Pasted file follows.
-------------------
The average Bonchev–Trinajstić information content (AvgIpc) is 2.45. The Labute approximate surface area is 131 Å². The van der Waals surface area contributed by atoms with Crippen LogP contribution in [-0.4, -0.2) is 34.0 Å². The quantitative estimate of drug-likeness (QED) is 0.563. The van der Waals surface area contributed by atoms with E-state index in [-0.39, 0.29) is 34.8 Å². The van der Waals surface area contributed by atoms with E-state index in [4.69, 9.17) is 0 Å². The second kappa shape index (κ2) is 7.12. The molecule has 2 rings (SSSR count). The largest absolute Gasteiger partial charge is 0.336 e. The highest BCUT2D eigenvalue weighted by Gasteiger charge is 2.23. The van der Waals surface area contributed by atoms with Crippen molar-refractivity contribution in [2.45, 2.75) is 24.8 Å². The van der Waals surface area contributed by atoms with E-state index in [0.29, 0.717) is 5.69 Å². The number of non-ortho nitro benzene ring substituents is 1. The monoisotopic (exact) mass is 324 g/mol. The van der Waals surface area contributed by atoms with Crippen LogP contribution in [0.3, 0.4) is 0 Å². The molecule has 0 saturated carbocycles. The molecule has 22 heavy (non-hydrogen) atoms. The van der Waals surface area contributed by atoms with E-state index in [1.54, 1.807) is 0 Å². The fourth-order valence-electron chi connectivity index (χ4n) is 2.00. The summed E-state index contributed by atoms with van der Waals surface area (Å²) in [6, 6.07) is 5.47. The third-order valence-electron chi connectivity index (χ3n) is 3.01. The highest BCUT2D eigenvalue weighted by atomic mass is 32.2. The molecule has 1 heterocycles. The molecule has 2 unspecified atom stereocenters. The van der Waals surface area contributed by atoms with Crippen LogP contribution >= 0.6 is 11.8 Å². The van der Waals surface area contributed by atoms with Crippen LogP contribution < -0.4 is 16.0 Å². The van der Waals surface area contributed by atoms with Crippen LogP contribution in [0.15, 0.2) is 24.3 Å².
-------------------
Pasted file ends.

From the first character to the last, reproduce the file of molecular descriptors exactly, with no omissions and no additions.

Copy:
The average Bonchev–Trinajstić information content (AvgIpc) is 2.45. The Labute approximate surface area is 131 Å². The van der Waals surface area contributed by atoms with Crippen LogP contribution in [-0.4, -0.2) is 34.0 Å². The quantitative estimate of drug-likeness (QED) is 0.563. The van der Waals surface area contributed by atoms with E-state index in [-0.39, 0.29) is 34.8 Å². The van der Waals surface area contributed by atoms with E-state index in [4.69, 9.17) is 0 Å². The second kappa shape index (κ2) is 7.12. The molecule has 2 rings (SSSR count). The largest absolute Gasteiger partial charge is 0.336 e. The highest BCUT2D eigenvalue weighted by Gasteiger charge is 2.23. The van der Waals surface area contributed by atoms with Crippen molar-refractivity contribution in [2.45, 2.75) is 24.8 Å². The van der Waals surface area contributed by atoms with E-state index in [0.29, 0.717) is 5.69 Å². The number of non-ortho nitro benzene ring substituents is 1. The monoisotopic (exact) mass is 324 g/mol. The van der Waals surface area contributed by atoms with Crippen LogP contribution in [0.3, 0.4) is 0 Å². The molecule has 0 saturated carbocycles. The molecule has 22 heavy (non-hydrogen) atoms. The van der Waals surface area contributed by atoms with E-state index in [1.54, 1.807) is 0 Å². The fourth-order valence-electron chi connectivity index (χ4n) is 2.00. The summed E-state index contributed by atoms with van der Waals surface area (Å²) in [6, 6.07) is 5.47. The third-order valence-electron chi connectivity index (χ3n) is 3.01. The highest BCUT2D eigenvalue weighted by atomic mass is 32.2. The molecule has 1 heterocycles. The molecule has 2 unspecified atom stereocenters. The van der Waals surface area contributed by atoms with Crippen LogP contribution >= 0.6 is 11.8 Å². The van der Waals surface area contributed by atoms with Crippen LogP contribution < -0.4 is 16.0 Å². The van der Waals surface area contributed by atoms with Crippen LogP contribution in [0.15, 0.2) is 24.3 Å².